Prima Facie case against the accused governs the Grant of bail under Section 43(5)D of UAPA: Supreme Court of India

While considering the grant of bail under Section 43D (5) in The Unlawful Activities (Prevention) Act, 1967, it is the bounden duty of the Court to apply its mind to examine the entire material on record for the purpose of satisfying itself, whether a prima facie case is made out against the accused or not. This auspicious judgment was passed by the Supreme Court of India in the matter of SUDESH KEDIA V UNION OF INDIA [CRIMINAL APPEAL NO. 314-315 of 2021] by Honourable Justice L. Nageswara Rao and Honourable Justice S. Ravindra Bhat.

The Appellant is accused of committing offenses under Sections 120B, 414, 384, 386, and 387 of the Indian Penal Code,1860 read with Sections 17, 18, and 21 of the Unlawful Activities (Prevention) Act, 1967 along with Sections 25 (1B) (a), 26 and 35 of the Arms Act and Section 17 (1) (2) of the Criminal Law Amendment Act. The application filed for grant of bail was dismissed by the Special Judge NIA at Ranchi and the High Court too dismissed his criminal appeal and upheld the order of the Special Judge. Thus, he filed this appeal.

The facts of the case are in the FIR it was alleged that one Vinod Kumar and others were operatives of a terrorist gang and they were extorting levy from coal traders, transporters, and contractors. In exercise of powers conferred under Section 6 (5) and Section 8 of the National Investigation Agency Act, 2008, the Central Government directed NIA to take up investigation in view of the gravity of the offenses involving the seizure of arms and ammunitions and huge amounts of cash. The members of TPC, according to the charge-sheet, had been extorting money from businessmen in Amrapali and Magadh coal mining areas and had also been obstructing the smooth supply of transport of coal.

During the investigation, The National Investigation Agency submitted a supplementary charge sheet in which the modus operandi of collecting levy from contractors, traders, transporters, etc. was given. Another supplementary charge-sheet was filed in which it was mentioned that the accused was engaged in transporting coal on behalf of GVK Power and Godavari Commodities and had paid levy from his current account. Thus, he colluded with the members of the terrorist gang (TPC) and was a party to a criminal conspiracy to raise funds for a terrorist gang. Thus, the HC rejected the bail application since Prima facie they were satisfied that it is a case of terror funding.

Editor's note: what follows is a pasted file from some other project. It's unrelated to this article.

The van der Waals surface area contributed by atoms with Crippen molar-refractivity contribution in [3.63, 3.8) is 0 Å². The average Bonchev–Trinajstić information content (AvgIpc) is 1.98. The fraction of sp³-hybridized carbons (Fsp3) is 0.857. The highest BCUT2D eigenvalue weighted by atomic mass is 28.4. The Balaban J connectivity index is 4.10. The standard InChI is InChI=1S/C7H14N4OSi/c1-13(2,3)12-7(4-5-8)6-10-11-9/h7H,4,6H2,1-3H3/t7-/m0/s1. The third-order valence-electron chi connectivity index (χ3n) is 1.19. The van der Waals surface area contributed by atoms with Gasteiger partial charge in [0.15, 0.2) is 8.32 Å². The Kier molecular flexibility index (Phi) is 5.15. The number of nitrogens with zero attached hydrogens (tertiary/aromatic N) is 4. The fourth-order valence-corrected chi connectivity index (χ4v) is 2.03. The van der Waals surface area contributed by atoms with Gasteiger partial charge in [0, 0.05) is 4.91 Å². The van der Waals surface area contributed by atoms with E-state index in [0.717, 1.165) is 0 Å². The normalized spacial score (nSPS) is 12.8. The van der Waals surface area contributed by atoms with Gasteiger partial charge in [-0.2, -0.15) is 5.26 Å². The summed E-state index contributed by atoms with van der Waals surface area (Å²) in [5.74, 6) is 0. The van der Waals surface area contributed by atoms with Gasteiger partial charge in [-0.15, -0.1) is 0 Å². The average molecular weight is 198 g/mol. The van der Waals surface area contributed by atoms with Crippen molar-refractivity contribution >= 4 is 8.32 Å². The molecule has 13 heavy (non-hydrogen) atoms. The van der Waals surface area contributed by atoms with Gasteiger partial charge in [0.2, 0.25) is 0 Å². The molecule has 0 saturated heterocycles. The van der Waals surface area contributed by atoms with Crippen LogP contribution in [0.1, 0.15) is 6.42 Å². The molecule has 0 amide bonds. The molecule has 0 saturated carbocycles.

The Supreme Court observed that “Section 43-D (5) mandates that a person shall not be released on bail if the court is of the opinion that there are reasonable grounds for believing that the accusations made are prima facie true. Apart from the other offenses, the Appellant is accused of committing offenses under Section 17, 18, and 21 of the UA (P) Act. The Appellant is accused of providing funds to a terrorist organization. According to the prosecution, he has entered into a conspiracy with the other members of the organization to strengthen and promote the activities of the organization. Further, an amount of Rs. 9,95,000/- was seized from the Appellant’s house, making him liable for punishable under Section 21 of the Act.”

The Court relied on National Investigation Agency v. Zahoor Ahmad Shah Watali to consider the parameters for exercise of the power under Section 43 (5) D and opined that, “Appellant is entitled to bail and that the Special Court and High Court erred in not granting bail to the Appellant” since, “The material on record shows that the Appellant paid levy/extortion amount to the terrorist organization and Payment of extortion money does not amount to terror funding. Appellant paid money to the members of the TPC for the smooth running of his business. Prima facie, it cannot be said that the Appellant conspired with the other members of the TPC and raised funds to promote the organization.”

The judgment of the High Court was set aside and the Appellant was directed to be released on bail subject to the satisfaction of the Special Court since the court mentioned that they were “not satisfied that a prima facie case has been made out against the Appellant relating to the offences alleged against him.”

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